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At its peak in the early 1940s Independence Mine was Alaska's second largest gold mine, after the one in Juneau. Today the site is now a state park and was added to the National Register of Historic Places in 1974. It was closed in 1951 but its owners planned to reopen it eventually (this never happened), so as a result many of the structures and equipment remain in good condition. One of these buildings, the Mine Manager's House, is now the visitor center and museum. The museum features exhibits about the mine and mining in general, and the area's natural history.


  • Remnants of the mine

Source: Wikimedia Commons
https://commons.wikimedia.org/wiki/File:Tram_Remains_and_Work_Camp.JPG

Gold was found in the area in 1897 (or perhaps earlier) and eventually two mining companies established mining operations. In 1938 these merged into the Alaska-Pacific Consolidated Mining Company. At peak of operations in 1941 the mine had 204 workers almost 12 miles of tunnels and produced $17 million worth of gold in today's numbers.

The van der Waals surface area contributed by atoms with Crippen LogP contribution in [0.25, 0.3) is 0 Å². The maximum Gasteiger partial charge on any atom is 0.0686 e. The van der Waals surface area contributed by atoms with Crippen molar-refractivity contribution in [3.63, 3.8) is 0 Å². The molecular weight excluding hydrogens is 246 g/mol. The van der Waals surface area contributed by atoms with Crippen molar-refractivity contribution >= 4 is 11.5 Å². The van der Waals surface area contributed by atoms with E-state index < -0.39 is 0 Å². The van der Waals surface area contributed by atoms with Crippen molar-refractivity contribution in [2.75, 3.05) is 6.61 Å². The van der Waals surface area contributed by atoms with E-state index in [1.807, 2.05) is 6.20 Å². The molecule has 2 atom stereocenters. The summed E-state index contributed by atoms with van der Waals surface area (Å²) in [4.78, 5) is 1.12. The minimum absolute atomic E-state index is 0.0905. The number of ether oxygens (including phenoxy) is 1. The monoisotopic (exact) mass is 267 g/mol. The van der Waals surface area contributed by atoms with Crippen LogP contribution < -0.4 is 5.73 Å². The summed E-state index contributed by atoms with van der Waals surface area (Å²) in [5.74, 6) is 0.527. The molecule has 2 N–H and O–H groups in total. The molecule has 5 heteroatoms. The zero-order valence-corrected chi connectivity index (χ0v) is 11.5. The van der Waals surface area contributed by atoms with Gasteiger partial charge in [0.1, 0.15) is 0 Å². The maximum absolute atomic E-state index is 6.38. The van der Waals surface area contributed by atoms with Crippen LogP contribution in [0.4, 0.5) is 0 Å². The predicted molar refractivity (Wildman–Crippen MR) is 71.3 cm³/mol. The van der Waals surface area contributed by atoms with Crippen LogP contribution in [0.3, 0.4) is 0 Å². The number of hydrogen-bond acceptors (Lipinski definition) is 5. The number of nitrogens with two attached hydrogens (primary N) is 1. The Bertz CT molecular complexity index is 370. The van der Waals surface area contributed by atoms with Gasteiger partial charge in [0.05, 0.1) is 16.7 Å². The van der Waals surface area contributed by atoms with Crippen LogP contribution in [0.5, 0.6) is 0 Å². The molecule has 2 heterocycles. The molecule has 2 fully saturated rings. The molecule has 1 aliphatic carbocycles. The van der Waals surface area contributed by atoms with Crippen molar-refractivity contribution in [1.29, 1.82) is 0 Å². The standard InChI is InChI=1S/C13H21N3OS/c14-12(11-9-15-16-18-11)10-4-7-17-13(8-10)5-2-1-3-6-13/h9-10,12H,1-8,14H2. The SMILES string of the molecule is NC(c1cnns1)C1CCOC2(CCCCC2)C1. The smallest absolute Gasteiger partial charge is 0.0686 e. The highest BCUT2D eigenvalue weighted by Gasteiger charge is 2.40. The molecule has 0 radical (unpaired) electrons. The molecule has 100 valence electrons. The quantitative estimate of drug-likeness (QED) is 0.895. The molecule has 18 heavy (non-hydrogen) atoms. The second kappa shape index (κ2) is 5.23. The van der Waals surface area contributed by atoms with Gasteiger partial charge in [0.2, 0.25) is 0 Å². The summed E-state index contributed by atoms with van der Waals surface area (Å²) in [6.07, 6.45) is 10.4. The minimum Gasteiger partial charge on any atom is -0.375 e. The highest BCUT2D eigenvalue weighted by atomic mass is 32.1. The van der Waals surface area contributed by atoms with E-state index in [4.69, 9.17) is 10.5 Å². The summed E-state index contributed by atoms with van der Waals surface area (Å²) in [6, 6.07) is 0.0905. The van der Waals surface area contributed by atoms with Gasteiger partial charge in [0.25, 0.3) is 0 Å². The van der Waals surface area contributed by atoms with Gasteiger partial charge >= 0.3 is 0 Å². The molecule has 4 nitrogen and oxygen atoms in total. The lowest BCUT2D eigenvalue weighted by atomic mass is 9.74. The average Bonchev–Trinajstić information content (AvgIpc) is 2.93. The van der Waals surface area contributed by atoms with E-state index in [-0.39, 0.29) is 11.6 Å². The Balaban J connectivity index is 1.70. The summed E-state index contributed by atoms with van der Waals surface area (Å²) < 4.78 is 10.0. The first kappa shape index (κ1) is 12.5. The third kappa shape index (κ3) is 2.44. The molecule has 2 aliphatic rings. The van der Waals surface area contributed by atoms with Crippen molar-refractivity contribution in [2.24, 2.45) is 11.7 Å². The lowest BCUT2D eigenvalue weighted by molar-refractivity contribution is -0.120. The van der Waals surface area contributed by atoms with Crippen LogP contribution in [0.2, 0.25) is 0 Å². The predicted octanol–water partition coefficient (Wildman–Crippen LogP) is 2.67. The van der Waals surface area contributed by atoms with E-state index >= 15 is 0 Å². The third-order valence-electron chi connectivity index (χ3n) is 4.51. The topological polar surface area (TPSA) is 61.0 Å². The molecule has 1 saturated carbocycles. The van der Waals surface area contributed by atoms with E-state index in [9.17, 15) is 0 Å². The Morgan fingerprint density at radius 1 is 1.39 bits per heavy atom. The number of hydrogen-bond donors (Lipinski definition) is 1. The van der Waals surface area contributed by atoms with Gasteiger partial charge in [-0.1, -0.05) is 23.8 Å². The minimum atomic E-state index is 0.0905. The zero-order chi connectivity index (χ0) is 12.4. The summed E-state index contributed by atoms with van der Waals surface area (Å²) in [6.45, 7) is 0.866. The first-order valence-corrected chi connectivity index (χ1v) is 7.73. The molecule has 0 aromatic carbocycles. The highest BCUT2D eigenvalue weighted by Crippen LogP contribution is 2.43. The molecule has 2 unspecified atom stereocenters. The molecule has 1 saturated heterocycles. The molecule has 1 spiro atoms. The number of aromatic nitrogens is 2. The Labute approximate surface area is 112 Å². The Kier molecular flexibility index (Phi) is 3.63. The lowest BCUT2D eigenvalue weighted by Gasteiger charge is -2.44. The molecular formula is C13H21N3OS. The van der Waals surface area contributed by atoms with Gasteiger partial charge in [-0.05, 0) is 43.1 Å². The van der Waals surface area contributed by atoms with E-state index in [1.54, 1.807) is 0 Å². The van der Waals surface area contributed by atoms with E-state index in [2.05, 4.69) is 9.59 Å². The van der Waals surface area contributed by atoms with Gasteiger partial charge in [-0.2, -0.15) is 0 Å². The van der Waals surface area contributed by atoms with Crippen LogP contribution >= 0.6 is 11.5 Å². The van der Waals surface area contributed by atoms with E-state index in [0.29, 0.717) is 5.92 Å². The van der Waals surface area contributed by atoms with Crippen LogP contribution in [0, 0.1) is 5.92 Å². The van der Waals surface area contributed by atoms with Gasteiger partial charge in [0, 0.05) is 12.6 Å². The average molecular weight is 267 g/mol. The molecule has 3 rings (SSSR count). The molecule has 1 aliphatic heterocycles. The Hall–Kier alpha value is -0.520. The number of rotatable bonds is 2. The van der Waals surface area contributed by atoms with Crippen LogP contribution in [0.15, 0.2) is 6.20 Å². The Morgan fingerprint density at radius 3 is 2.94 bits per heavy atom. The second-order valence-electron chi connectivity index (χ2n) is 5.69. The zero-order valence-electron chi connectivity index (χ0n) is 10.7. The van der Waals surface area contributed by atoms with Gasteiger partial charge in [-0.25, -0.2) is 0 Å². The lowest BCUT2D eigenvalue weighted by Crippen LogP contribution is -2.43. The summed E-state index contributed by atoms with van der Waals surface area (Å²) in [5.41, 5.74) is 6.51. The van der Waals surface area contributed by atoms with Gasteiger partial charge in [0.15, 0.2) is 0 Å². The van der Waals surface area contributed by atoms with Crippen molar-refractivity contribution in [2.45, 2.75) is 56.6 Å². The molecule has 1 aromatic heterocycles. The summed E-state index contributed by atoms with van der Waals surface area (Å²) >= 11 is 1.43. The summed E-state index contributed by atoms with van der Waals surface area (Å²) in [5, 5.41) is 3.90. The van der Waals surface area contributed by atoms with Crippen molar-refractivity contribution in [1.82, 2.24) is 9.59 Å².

Gold mining stopped for WWII; gold mines around country were deemed nonessential. However, Independence Mine remained in operation because the rock contained sheelite, which is a source of tungsten, a strategic natural resource. This did not last and the mine was forced to close in 1943. The mine opened in 1946 but the government set a fixed price for gold and operations cost increased as well. Despite these factors, the owners intended to reopen the mine after it closed again in 1951 but this of course was never realized. The park was created in the late 1970s.

"Independence Mine State Historical Park." Division of Parks and Outdoor Recreation. http://dnr.alaska.gov/parks/units/indmine.htm. Kreiter, Arthur. "Independence Mines." National Park Service, National Register of Historic Places. October 9, 1974. http://focus.nps.gov/pdfhost/docs/NRHP/Text/74000440.pdf.